Last edited by a moderator: May 4, 2017
  12. Jan 27, 2010 #11

    ZapperZ

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    Re: Lamb and "The Photoelectric Effect Without Photons"

    But I can describe charge transport in metal via semiclassical description as well. It doesn't mean that it works ALL THE TIME!

    Again, the problem here is that many of these are tackling the NAIVE phenomenon known as the "photoelectric effect". It is ignoring the fact that this phenomenon has gone on to greater heights (photoemission phenomenon) in which there are no classical or semi-classical formalism to describe things such as angle-resolved photoemission spectroscopy (did anyone come up with a semiclassical anything to replace the Spicer 3-step model?), multiphoton photoemission, resonant photoemission, etc. In other words, there is MORE information that resides in the energy and momentum of the emitted photoelectrons that tells you of the mechanism of the emission. These seems to have been overlooked in all of the so-called classical and semiclassical description.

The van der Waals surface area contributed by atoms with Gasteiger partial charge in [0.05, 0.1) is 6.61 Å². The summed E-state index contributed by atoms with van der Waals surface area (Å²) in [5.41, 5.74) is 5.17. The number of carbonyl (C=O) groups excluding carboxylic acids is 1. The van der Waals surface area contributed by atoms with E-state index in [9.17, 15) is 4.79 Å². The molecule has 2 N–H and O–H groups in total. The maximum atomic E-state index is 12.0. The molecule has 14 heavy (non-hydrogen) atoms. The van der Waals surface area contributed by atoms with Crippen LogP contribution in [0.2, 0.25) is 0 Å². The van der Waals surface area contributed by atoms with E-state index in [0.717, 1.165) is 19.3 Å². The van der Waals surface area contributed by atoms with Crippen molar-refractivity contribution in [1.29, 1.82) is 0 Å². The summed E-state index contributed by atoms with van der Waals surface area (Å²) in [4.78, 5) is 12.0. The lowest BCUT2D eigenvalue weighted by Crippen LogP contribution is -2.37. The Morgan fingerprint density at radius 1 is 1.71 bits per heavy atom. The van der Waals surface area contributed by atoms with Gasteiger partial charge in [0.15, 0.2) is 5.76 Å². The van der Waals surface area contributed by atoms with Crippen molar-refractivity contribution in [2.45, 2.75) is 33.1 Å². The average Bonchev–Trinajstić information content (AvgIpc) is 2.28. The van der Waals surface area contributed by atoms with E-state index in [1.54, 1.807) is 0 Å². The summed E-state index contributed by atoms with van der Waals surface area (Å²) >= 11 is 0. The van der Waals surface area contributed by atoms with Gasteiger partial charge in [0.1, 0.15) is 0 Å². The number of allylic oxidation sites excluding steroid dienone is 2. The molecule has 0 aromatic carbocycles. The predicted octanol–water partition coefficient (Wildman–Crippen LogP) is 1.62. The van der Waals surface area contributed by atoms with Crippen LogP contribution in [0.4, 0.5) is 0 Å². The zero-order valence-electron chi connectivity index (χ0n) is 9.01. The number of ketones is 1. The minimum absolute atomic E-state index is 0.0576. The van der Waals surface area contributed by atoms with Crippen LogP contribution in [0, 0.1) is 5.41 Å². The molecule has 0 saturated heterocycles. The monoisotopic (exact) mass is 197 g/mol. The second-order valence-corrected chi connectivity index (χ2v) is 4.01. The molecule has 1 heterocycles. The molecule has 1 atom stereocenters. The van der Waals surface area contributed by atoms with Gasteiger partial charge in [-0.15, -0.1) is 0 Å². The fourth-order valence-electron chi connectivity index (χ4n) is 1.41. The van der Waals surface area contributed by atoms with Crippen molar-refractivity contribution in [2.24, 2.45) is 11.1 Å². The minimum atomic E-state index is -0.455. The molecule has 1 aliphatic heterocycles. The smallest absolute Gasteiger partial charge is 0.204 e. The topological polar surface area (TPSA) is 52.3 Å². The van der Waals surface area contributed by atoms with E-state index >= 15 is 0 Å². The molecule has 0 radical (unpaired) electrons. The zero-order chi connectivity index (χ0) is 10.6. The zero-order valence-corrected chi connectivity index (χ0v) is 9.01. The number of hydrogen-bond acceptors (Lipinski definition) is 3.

Zz.
     
  13. Jan 27, 2010 #12

    jtbell

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    Re: Lamb and "The Photoelectric Effect Without Photons"

    Just to single out that sentence from the abstract [I added the boldface emphasis].
     
    Last edited by a moderator: Apr 24, 2017
  14. Jan 27, 2010 #13

    sylas

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    Re: Lamb and "The Photoelectric Effect Without Photons"

    Even more explicit...

    heldervelez's comments actually demonstrate just how important it is for an author like Lamb to include appropriate statements of their own real position. This prevents helderverlez and such ilk from distorting the author's own real position; he is reduced to merely denigrating Lamb for refusing to share his own curious views. Most readers, I expect, will recognize that Lamb actually means what he says. He actually disagrees with helderverlez on the nature of electromagnetic radiation. Attempts to paint this as a lack of integrity in the face of the "momentum" of QM are transparently self-serving.

    Sylas
     
    Last edited by a moderator: Apr 24, 2017
  15. Jan 27, 2010 #14

    Physics Monkey

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    Re: Lamb and "The Photoelectric Effect Without Photons"

    Suppose we ignore questions of history and educational merit.

    I think we might agree on the following statements?